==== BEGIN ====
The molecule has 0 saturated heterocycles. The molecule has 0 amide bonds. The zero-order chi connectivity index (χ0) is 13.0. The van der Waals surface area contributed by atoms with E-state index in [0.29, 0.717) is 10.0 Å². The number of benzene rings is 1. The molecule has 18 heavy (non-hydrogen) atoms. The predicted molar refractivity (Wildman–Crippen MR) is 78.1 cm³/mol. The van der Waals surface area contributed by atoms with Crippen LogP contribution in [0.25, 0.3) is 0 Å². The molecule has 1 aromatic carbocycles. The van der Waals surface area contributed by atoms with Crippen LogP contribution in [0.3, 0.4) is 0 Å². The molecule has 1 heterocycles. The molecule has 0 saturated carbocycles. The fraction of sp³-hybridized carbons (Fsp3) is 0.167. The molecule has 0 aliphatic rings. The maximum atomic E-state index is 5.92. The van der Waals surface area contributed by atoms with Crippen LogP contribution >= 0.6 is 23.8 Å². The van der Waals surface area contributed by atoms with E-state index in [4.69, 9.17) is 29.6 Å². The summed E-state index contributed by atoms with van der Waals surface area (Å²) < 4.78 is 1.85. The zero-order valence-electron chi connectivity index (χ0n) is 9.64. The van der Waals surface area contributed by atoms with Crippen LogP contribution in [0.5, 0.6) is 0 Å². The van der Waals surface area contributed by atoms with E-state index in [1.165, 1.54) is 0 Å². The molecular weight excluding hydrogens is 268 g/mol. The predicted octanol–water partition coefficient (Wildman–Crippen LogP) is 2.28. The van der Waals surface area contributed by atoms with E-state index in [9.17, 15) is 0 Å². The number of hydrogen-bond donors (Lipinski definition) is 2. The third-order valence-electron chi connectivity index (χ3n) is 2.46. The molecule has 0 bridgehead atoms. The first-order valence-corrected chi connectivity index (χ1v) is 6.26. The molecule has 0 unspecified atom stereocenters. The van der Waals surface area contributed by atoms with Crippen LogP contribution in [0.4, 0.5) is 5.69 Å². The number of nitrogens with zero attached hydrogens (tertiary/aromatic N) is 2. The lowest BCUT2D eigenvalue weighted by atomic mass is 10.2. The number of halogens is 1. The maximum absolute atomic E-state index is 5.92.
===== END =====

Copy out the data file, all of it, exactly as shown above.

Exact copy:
The molecule has 0 saturated heterocycles. The molecule has 0 amide bonds. The zero-order chi connectivity index (χ0) is 13.0. The van der Waals surface area contributed by atoms with E-state index in [0.29, 0.717) is 10.0 Å². The number of benzene rings is 1. The molecule has 18 heavy (non-hydrogen) atoms. The predicted molar refractivity (Wildman–Crippen MR) is 78.1 cm³/mol. The van der Waals surface area contributed by atoms with Crippen LogP contribution in [0.25, 0.3) is 0 Å². The molecule has 1 aromatic carbocycles. The van der Waals surface area contributed by atoms with Crippen LogP contribution in [0.3, 0.4) is 0 Å². The molecule has 1 heterocycles. The molecule has 0 saturated carbocycles. The fraction of sp³-hybridized carbons (Fsp3) is 0.167. The molecule has 0 aliphatic rings. The maximum atomic E-state index is 5.92. The van der Waals surface area contributed by atoms with Crippen LogP contribution >= 0.6 is 23.8 Å². The van der Waals surface area contributed by atoms with E-state index in [4.69, 9.17) is 29.6 Å². The summed E-state index contributed by atoms with van der Waals surface area (Å²) < 4.78 is 1.85. The zero-order valence-electron chi connectivity index (χ0n) is 9.64. The van der Waals surface area contributed by atoms with Crippen LogP contribution in [0.5, 0.6) is 0 Å². The van der Waals surface area contributed by atoms with E-state index in [1.165, 1.54) is 0 Å². The molecular weight excluding hydrogens is 268 g/mol. The predicted octanol–water partition coefficient (Wildman–Crippen LogP) is 2.28. The van der Waals surface area contributed by atoms with E-state index in [9.17, 15) is 0 Å². The number of hydrogen-bond donors (Lipinski definition) is 2. The third-order valence-electron chi connectivity index (χ3n) is 2.46. The molecule has 0 bridgehead atoms. The first-order valence-corrected chi connectivity index (χ1v) is 6.26. The molecule has 0 unspecified atom stereocenters. The van der Waals surface area contributed by atoms with Crippen LogP contribution in [0.4, 0.5) is 5.69 Å². The number of nitrogens with zero attached hydrogens (tertiary/aromatic N) is 2. The lowest BCUT2D eigenvalue weighted by atomic mass is 10.2. The number of halogens is 1. The maximum absolute atomic E-state index is 5.92.